about your first point: it really comes down to requirements analysis and domain modeling. Why do you want to prevent deletion of a record? Is it because users make mistakes? Is it because you might throw away aggregates that you might need? You should try to find out the underlying reason for preventing someone to delete an aggregate. And if this relationship does seem to be so important, you might be putting an aggregate boundary in the wrong place.
If you really want to prevent deletion of an aggregate that has references, you could either require the client to check for references (using the query database), or make sure that the aggregate (that is not to be deleted) keeps track of the incoming references. This would require a saga-like implementation (i.e. an event listener that notifies the aggregate of 'incoming references). Your domain expert’s language should give away some hints about this.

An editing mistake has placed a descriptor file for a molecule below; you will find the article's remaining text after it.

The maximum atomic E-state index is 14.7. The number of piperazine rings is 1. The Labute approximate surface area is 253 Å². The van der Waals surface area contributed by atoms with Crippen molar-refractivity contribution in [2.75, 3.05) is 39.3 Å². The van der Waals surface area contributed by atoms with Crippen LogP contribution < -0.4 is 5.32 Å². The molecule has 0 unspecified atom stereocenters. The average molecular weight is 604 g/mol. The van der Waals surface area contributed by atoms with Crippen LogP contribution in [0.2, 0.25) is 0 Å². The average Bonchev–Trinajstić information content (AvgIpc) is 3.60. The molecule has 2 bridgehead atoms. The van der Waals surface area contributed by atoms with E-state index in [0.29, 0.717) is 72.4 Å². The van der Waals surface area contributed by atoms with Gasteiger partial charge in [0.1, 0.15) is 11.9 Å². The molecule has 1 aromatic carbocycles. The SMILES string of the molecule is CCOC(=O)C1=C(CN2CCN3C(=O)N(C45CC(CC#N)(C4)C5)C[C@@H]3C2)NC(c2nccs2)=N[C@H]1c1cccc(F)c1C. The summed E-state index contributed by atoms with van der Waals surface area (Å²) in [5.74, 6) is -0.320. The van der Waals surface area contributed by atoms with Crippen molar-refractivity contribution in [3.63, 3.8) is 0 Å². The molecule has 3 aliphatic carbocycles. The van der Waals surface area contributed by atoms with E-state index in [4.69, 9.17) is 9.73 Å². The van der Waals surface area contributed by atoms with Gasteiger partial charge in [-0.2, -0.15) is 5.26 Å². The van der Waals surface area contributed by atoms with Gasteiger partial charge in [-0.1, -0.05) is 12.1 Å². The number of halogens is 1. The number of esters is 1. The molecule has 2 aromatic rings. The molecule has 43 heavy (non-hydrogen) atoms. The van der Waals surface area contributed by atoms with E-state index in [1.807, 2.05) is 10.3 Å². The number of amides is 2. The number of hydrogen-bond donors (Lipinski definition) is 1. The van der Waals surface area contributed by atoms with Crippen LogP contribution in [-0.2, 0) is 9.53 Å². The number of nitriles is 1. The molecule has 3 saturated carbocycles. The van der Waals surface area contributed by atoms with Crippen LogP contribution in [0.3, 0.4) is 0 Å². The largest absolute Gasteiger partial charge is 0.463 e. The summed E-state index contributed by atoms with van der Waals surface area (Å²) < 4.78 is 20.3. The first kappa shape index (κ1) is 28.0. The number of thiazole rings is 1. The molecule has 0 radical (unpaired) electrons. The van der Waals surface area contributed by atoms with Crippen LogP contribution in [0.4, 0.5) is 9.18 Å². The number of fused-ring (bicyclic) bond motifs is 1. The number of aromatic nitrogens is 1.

If we have a product where it can be sold by modules. We would need a system where business logic can be pluggable.
Let say for example, we’re trying to model a laboratory, where job might comes in into the lab.
If the product customer is a commercial laboratory, they will want to buy an invoice module.
I think it’s fair to say that job and invoice are two separate bounded context.
Without the invoice module, when job is cancelled, we would want to remove the job from the system.
But when there’s an invoice module, the system shouldn’t allow job to be removed, if there’s an associated financial informations (e.g. unpaid invoice).
I guess, I’ll just have to use application event for event collaboration.
In the end, it’s about applying DDD properly and choosing consistency boundaries wisely.
I agree. I think it would be interesting to hear how would the other solve this issue.
Unfortunately, the application becomes more complex due to sales decision.
About your second point: I don’t see how this is any different than when you would not be using CQRS. You would just have a component that reads from the external file (using the pluggable system you’re referring to) and sends commands into your system.
I agree, although if I can make the same philosophy applied everywhere in the system. E.g. using command and events, it would make the system feels consistent.